Wrestlers (2023) is a Netflix docu-series about the legendary pro-wrestling company, OVW, and the efforts of famed wrestler Al Snow to keep it alive.
Ohio Valley Wrestling used to be the developmental territory for the WWE, but when they moved their base to Florida, legendary wrestler Al Snow stepped in to keep OVW afloat.
Al knew how the intricacies of wrestling and how to tell a story and create compelling characters but he wasn’t the best at pulling in the big bucks. Wrestling fans Matt Jones and Craig Greenberg decided to invest in the company and make sure it stays relevant.
They get to work trying to increase income but not without stepping on a few toes in a business that is sometimes not receptive to outsiders and is all about respect.
A summer tour of shows is Al’s last chance to prove that OVW can compete with the big boys and has a future in the business.
Wrestlers does a good job of explaining the specifics of the business to any non-wrestling fans and the accessibility makes it an easy watch. The series dives deep into what it means to be a professional wrestler in the lower tiers of the business.
It doesn’t shy away from showing the difficulties that these individuals go through, and the disagreements that often take place in a creative space regarding the bottom line of the company.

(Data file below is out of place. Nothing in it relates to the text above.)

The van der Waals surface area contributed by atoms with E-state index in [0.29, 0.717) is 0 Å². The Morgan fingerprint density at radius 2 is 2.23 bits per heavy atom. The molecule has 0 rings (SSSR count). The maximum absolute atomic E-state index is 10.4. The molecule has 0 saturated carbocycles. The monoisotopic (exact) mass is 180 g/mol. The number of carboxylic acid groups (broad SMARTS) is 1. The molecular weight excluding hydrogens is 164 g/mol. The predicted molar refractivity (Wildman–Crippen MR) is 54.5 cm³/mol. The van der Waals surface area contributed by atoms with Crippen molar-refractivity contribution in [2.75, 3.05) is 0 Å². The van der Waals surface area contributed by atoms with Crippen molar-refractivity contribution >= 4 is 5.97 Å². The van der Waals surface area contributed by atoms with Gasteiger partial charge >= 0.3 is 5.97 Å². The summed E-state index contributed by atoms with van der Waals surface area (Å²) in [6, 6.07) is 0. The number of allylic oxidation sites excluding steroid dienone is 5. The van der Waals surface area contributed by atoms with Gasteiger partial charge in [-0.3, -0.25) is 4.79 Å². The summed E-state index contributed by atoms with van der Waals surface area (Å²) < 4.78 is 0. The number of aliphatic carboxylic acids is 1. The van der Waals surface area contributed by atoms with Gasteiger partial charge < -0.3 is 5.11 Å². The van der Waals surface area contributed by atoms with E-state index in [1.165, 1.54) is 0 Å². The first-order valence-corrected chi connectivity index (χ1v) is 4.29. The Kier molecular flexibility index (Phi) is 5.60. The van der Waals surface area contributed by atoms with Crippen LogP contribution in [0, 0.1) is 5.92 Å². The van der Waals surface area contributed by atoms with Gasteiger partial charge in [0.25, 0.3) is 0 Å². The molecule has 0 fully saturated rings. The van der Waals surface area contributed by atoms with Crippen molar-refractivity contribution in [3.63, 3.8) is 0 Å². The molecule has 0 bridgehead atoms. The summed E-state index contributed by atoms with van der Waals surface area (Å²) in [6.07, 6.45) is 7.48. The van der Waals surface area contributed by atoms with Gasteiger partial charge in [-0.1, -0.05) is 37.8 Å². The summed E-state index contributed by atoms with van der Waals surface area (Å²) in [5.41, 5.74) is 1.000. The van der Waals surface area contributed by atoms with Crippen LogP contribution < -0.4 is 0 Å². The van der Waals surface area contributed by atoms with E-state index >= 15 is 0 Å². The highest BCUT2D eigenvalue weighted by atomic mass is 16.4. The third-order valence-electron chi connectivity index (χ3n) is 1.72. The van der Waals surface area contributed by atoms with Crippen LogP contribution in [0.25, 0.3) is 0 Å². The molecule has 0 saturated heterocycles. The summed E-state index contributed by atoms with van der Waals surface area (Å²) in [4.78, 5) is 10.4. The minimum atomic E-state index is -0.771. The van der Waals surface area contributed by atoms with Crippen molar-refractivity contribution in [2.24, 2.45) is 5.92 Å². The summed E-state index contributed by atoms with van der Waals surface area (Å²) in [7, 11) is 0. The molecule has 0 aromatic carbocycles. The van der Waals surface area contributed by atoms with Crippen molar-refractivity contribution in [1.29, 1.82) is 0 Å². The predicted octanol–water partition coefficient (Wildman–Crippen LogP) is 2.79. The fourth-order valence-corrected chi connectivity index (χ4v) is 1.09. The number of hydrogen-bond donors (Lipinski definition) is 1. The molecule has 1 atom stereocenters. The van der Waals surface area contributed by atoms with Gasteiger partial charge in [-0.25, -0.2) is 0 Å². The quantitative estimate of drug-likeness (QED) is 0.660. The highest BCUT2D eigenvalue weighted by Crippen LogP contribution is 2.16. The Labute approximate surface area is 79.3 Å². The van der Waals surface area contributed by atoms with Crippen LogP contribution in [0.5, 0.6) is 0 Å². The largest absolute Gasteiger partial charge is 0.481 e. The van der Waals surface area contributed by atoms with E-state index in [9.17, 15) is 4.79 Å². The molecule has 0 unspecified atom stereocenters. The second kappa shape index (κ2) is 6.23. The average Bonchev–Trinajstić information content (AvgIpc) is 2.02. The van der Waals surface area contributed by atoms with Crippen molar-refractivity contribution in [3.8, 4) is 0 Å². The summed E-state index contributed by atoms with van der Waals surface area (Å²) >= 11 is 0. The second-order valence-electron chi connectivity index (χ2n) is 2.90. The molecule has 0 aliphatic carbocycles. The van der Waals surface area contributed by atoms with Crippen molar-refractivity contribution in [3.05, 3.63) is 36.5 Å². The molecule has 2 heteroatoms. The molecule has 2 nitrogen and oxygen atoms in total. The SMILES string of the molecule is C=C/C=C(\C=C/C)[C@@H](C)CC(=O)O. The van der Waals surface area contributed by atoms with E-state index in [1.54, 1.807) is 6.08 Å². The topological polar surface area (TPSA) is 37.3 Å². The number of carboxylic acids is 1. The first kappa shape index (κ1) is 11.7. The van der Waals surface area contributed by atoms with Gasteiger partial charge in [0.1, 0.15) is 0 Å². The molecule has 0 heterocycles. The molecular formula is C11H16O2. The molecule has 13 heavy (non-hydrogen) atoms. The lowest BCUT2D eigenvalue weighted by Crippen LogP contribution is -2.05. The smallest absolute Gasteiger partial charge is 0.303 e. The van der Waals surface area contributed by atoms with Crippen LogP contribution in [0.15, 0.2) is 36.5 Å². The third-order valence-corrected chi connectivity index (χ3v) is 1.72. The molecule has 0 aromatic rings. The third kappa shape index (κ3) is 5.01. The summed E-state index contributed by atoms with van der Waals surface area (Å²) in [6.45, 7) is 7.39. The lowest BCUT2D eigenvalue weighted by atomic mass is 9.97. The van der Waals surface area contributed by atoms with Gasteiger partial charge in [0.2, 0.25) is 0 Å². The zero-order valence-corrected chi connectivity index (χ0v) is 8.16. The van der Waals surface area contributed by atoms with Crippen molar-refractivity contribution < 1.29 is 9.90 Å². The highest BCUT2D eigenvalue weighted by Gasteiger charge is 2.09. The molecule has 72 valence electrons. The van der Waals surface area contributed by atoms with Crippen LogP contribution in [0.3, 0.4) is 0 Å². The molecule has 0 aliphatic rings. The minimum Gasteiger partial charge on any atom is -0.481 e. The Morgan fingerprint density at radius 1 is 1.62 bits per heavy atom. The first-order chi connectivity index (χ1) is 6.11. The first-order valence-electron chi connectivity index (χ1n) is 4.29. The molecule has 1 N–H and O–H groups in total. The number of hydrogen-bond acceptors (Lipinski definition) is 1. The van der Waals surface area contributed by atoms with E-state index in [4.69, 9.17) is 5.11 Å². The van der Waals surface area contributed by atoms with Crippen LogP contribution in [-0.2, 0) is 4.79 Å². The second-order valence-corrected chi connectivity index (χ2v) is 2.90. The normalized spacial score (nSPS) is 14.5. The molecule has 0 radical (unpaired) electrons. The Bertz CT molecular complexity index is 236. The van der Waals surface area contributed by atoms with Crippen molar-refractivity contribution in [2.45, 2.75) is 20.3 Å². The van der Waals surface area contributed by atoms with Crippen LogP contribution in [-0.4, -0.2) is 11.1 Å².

The score is absolutely brilliant and sets up the right atmosphere that one usually experiences at hot wrestling events. The pops and the boos are loud and clear for the audience to hear.
Clearly, Matt Jones agreed to have the footage of his seizure play on because it does lead to a heartfelt moment, but there should have been a trigger warning of some sort, and there is also a hint of skepticism over the true motivations of keeping it in.
Just as it is in pro wrestling, there are moments of drama that feel worked rather than true disagreements. The authenticity can be questioned on multiple occasions
Wrestlers (2023) is yet another attempt to explain this particular sport to the regular person who doesn’t follow it or ignores it for being “fake”. It doesn’t directly combat bad-faith critics and simply lays bare what the business is like and what the people within go through on a regular basis.
And it does well in that aspect, possibly bringing in more eyes to the product and increasing the fan base of this historic wrestling company.